Well the 2020 Tokyo Blade sound is all down to Andy Boulton, he engineered and produced & mixed it in his own studio. Andy spent hours of hard devoted work to get the album up to the standard it is, it’s the 1st time ever we have been in a position to work on an album with no real time restraints and Andy has produced a fabulous guitar sound full of power and energy which along with the great drum & bass sounds drives the songs along, as you have said bringing a modern sound to the songs while retaining our roots, we are very pleased with the end result.

Andy aims get an even better sound on the next album so he’s set a high marker for himself but I know he will do it, Andy being in lockdown, has been busy working on ideas for the next album so something positive for us in this awful situation the world finds it’s self in, but there are so many I’m afraid to open my emails as I’m getting behind because there’s so many ideas.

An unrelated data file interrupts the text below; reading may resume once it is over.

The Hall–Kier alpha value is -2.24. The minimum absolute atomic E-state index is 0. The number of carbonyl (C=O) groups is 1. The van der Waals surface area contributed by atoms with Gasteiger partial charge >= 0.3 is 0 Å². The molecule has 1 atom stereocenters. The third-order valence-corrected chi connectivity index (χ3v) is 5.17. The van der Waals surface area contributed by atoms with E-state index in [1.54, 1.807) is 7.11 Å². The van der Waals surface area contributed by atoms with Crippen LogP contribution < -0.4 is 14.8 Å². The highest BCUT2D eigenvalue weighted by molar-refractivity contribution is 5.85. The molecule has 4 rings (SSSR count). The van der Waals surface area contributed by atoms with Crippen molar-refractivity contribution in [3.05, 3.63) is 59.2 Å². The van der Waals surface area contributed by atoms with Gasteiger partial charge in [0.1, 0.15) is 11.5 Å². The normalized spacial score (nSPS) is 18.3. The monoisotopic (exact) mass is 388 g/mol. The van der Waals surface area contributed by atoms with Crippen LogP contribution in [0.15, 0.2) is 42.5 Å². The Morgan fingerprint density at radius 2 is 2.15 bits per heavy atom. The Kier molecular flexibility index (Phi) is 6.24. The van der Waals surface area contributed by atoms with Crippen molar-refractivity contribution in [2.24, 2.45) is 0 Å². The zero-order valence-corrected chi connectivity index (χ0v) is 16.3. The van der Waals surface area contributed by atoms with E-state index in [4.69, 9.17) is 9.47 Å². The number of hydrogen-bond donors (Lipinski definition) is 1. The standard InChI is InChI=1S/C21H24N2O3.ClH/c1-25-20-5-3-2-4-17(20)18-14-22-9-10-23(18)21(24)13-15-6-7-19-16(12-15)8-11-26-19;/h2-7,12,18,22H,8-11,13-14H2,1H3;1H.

I am sure that you guys had plenty of plans of how to support “Dark Revolution”, those were probably gone bust with the Covid-19. However, plenty of bands nowadays are rescheduling with hopes that those new dates wouldn’t go to waste. What is going on likewise on the Tokyo Blade front?

Yes, a great deal of our plans have been shot down thanks to Covid 19, but everyone is in the same situation, luckily for us we hadn’t arranged a great deal for the early part of the year as we were working on the album but unfortunately it looks like the rest of the year will be cancelled. I think I can speak for most bands and say we all look forward to this pandemic being over and we can all get back out on the road and the live music scene getting back to normal.

Alan, many thanks for the time that you dedicated for this interview, your effort is highly appreciated and also thanks for releasing such a strong album. Cheers sir, all the best and health

My pleasure and thank you, to you; your family and Metal Temple readers, stay safe, Cheers ,Alan.